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date: 02 July 2020

Abstract and Keywords

Medieval narratives create order on the basis of causal sequences in time. However, cyclical and episodic structures, formal fragmentation, incompletion, and the existence of multiple versions can offset the ordering power of narrative causality. Episodic narratives typically expose the artifices required to create both narrative and social order, thus raising the question of social continuity. By eschewing causality, episodes are heavily reliant on reiterated symbols and language. This article explores the relationship between narrative incoherence and dynastic discontinuity, how narrative discontinuity reveals social concerns, and how episodic form functions as a method for anticipating and shaping audience response. It considers repetition in Athelston, a Middle English romance, and coherence in James Simpson’s essay on Sir Degaré, Thomas Malory’s “Sir Gareth,” and the Folie Tristan d’Oxford. It also analyzes episodic structure in Beves of Hampton and The Seven Sages of Rome.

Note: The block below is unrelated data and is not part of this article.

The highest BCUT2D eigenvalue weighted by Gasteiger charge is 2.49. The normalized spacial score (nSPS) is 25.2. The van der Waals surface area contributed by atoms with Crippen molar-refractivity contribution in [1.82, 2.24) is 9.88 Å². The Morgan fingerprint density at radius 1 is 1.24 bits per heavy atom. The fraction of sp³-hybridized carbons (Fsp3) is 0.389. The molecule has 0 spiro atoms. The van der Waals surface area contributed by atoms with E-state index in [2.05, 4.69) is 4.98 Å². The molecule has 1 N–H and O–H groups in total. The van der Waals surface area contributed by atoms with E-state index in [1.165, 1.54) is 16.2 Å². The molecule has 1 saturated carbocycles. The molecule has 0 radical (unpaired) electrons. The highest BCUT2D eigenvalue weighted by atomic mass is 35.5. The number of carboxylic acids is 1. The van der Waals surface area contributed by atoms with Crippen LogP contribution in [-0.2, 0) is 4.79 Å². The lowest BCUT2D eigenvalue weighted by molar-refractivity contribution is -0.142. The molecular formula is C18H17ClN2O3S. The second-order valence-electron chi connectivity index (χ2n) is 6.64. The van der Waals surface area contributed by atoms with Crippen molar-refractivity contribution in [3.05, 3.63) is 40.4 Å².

Keywords: medieval narratives, episodic structures, episodes, incoherence, repetition, Athelston, James Simpson, Thomas Malory, Beves of Hampton, The Seven Sages of Rome

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